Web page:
I recently been studying different radioactive elements. The most difficult part is find the output of these elements in the form of kWh.

Is there a database or chart of these elements' output?

And most importantly does anyone know the kWh of $1~ kg$ of $\ce{^99Tc}$?

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• I don't quite follow the question. kWh is a unit of energy. Are you asking what the total energy released if 1 kg of technetium-99m transitions to technetium-99 emitting mostly gamma rays? (I assume you mean Tc-99m because Tc-99 has an extremely long half-life, but correct me if I'm wrong) – Michael DM Dryden Jun 11 '15 at 18:12
• According to Nuclides 2000, the isotopic power of Tc-99 is only 8.6E−06 W/g; the value for Tc-99m is about 4.4E+03 W/g. – user7951 Jun 11 '15 at 18:15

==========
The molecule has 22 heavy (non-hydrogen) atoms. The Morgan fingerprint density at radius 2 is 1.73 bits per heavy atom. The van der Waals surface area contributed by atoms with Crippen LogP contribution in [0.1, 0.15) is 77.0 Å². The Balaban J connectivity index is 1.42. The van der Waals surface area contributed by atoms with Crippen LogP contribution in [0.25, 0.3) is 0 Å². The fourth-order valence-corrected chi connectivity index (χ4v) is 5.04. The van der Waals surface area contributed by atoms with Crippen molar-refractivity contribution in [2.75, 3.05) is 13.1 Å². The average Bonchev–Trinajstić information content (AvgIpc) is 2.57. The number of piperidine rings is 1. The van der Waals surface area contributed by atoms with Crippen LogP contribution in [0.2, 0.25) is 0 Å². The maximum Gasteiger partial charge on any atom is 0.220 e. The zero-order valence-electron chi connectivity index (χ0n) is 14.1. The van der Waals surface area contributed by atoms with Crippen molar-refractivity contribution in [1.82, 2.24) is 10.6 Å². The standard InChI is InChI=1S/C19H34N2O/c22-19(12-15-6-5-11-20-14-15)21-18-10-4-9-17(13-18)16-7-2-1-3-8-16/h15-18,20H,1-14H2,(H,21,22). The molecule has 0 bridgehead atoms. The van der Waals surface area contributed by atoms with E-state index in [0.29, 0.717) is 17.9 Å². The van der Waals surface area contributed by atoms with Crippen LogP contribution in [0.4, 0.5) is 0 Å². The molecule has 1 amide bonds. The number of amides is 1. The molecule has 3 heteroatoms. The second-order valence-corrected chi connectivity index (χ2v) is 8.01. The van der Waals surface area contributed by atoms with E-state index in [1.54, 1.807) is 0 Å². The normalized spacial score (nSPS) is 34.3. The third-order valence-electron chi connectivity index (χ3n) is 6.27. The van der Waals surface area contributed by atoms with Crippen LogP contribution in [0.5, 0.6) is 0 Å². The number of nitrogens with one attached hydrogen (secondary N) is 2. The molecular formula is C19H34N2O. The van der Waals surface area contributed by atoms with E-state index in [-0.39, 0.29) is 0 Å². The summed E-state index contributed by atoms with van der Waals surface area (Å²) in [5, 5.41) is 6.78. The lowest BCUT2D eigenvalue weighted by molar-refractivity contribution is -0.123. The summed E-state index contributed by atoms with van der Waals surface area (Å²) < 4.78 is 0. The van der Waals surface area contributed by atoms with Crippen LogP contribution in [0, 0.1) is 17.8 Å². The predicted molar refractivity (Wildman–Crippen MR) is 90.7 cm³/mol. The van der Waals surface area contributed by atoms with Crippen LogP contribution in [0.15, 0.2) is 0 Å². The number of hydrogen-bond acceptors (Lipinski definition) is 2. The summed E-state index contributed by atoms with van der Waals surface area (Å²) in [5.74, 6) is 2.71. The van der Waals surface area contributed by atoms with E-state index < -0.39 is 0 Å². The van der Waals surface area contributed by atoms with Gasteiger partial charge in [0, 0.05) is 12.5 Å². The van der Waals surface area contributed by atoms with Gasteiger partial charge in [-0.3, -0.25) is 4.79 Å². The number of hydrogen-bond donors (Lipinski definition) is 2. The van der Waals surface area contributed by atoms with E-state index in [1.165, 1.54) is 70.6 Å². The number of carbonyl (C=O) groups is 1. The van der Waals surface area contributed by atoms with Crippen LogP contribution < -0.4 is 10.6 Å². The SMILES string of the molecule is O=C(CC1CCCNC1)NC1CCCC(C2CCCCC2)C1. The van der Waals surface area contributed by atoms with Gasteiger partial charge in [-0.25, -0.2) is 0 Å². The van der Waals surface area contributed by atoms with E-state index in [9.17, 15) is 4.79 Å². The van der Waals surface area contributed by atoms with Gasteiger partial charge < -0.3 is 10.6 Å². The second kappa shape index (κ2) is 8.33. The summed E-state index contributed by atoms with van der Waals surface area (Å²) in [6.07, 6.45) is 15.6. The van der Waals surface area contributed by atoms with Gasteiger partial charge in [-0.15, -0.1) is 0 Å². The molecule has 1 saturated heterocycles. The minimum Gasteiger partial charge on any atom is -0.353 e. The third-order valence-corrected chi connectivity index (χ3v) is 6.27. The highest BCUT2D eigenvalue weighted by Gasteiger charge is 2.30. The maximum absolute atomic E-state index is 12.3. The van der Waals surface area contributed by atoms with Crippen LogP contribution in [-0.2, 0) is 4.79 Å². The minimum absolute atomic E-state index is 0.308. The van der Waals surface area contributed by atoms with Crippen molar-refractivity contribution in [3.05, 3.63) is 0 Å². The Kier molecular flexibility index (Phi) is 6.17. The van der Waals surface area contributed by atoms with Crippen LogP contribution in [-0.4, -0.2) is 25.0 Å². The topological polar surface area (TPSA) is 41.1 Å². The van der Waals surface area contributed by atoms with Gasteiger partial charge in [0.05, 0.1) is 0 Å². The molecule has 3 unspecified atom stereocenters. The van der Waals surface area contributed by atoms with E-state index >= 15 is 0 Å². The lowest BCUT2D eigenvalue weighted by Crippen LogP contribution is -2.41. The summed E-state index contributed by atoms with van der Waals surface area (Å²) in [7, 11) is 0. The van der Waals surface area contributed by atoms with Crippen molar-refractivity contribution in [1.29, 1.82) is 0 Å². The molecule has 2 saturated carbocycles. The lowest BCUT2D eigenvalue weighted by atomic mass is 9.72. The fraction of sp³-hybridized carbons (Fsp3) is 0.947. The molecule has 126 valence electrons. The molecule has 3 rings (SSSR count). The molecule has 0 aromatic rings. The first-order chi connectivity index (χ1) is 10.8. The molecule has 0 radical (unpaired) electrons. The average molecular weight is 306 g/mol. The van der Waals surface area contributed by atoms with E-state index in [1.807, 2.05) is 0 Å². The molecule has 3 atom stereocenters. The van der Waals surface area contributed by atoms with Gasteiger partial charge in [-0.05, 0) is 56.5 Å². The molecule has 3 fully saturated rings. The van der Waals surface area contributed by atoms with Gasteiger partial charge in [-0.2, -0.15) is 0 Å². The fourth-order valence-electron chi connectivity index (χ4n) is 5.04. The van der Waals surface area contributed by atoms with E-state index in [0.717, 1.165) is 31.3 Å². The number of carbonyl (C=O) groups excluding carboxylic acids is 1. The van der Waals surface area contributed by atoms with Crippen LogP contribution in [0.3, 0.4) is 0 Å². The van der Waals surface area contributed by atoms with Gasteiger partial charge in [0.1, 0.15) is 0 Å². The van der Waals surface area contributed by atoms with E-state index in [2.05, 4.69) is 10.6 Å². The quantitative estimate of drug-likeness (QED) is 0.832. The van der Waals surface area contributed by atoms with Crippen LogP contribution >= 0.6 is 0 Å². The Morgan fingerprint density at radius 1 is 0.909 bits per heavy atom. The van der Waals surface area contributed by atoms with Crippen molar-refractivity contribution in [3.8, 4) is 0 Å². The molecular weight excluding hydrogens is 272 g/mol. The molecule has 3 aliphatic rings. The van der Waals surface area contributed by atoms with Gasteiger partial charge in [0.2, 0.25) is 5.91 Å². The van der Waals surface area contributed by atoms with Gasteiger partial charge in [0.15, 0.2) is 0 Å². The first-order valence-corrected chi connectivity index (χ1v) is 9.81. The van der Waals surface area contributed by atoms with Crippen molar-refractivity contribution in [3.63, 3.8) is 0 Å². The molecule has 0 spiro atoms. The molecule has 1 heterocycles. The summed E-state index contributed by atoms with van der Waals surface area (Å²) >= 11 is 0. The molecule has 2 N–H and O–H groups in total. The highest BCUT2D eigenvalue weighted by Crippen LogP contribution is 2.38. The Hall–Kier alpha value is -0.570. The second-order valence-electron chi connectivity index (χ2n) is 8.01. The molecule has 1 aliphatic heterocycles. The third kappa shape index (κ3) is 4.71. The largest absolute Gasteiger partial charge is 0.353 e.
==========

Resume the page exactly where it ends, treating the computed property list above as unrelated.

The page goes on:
• I'm trying to calculate the energy out put of TC 99 like 1 kg uranium 235 puts out 50,000 kWh – user46173 Jun 11 '15 at 18:16
• Can you clarify if you are talking about Tc-99 or Tc-99m. – bon Jun 11 '15 at 18:41

$\ce{^{99m}Tc}$ is a nuclear isomer of $\ce{^{99}Tc}$, which is excited by 142.6 keV. Therefore, when one atom decays to $\ce{^{99}Tc}$, it releases 142.6 keV, mostly as gamma radiation, but also some internal conversion occurs. Therefore, for 1 kg of $\ce{^{99m}Tc}$ (10.1 mol):
$$(142.6\ \mathrm{keV})(10.1\ \mathrm{mol})N_A = 8.673\times 10^{29}\ \mathrm{eV} = 139\ \mathrm{GJ} = 38.6\ \mathrm{MWh}$$
$$Q = (m_\mathrm{i}-m_\mathrm{f})c^2$$